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I would like to continue with the search blogs.  As a reminder, I will post a video of the fire scene and provide some basic information.  I would hope you would respond to the blog by commenting at the bottom of the page.  If you are a little timid, (you’re probably not a “B” shifter) at least think about the situation and figure out what you would do if you were assigned search at that fire. 

This fire occurs in a three story garden type apartment. One level is mostly below grade and two more are above grade.  The construction is wood platform with brick veneer. See the floor plan.

The fire occurs at 06:30 a.m. on a Saturday morning.  The apartment is located near the town’s college. You are riding the apparatus you normally ride and are in the front right seat. Staffing is your departments normal staffing.  Your crew is assigned search.

The first crew on the scene has stretched a 1 3/4” line into the front door of the section involved in fire. 

Here is the link to the video:


After viewing the video, answer the following:

  • Where would you enter the building?
  • Where would you start your search?
  • What type of search would you do?
  • If you locate a victim (assume an adult male victim), will your entire crew remove the victim or would you split your crew at that point?
  • With no other crew’s on-scene, would those that removed the victim, leave the victim and return to continue on with the search or would they be instructed to remain with the victim?


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Comment by Skip Coleman on September 24, 2014 at 9:50am
Got it!
Comment by Justin Renner on September 24, 2014 at 9:08am
Clarification on that comment Sir, we do not carry those tags in our pockets nor do I think we should. What I was refering to was, we would make a judgement call as to whether we would stay and provide care to victim 1 or whether we would forgo immediate care and return to complete our primary search. Fire conditions, type of occupancy, time of day, patient condition, so on and so forth would determine this tactic but, as for the MCI triage it is a mental checklist not accual MCI tags. If that all makes sence, I re-read what I wrote and see the confusion.
Comment by Skip Coleman on September 23, 2014 at 4:56pm
Good plan. Good thoughts. Concerned about the MCI tags. Never saw one in Toledo. Not to say they are not good or useful but would the every day Joe or Joyce on an engine carry them? Just askin.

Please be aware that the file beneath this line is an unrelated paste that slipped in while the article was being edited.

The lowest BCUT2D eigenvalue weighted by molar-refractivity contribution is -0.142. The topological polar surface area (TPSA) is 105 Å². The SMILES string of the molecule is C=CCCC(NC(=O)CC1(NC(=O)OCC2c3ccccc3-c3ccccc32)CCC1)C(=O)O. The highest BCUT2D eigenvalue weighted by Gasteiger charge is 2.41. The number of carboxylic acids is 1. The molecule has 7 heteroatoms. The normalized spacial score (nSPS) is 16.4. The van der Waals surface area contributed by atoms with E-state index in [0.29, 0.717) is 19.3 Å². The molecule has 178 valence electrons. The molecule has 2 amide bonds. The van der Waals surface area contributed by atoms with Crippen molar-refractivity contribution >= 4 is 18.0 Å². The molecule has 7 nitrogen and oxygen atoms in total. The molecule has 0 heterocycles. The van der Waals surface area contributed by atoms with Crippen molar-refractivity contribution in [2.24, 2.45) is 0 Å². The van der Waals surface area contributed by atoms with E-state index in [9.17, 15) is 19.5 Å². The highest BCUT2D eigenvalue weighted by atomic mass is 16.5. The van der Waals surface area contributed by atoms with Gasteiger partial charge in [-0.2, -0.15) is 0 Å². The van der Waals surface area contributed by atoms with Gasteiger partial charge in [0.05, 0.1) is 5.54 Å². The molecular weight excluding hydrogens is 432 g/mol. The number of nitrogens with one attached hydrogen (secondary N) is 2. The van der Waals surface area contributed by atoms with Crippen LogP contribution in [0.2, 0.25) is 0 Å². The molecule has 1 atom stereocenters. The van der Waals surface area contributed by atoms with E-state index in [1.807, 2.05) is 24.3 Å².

Comment by Justin Renner on September 21, 2014 at 5:22pm
The main body of fire appears to be in unit 4 of the below grade living room. As with most situation our entry point would be the front common entrance. If fire conditions restrict this entrance then VEIS through bedroom window will be a plan "B". An Oriented search with a three person crew would move quickly passed the attack team and move straight to the bedrooms. With the officer staged outside the bedroom, two FF would split up and search bedroom 1 and 2. Officer could search bathroom and a Hasty TIC search could be done of the kitchen and living room on the way in and out. From this unit our search would continue to above floors. Unit 4 on the 2nd and 3rd floor would be our primary concern due to visible smoke from windows and possible auto-exposure. Lack of smoke on the "B" side units is likely due to closed doors. With all units cleared or sheltered in place units on the "D" side of 3 and 4 would be checked next. When transitioning from floor to floor both stairwells need to be checked for evacuating persons overcome on their way out. With a victim found all three members would assist in removal. It is prefered that the victim would be turned over to another company or EMS unit and that search team would continue their search from the point in which they stopped. However, units on scene and air left in tanks would determine these tactics. with no crews on scene a "black, red, yellow, green" MCI triage would be used to determine if we stay or go. Glad to see these blogs return.

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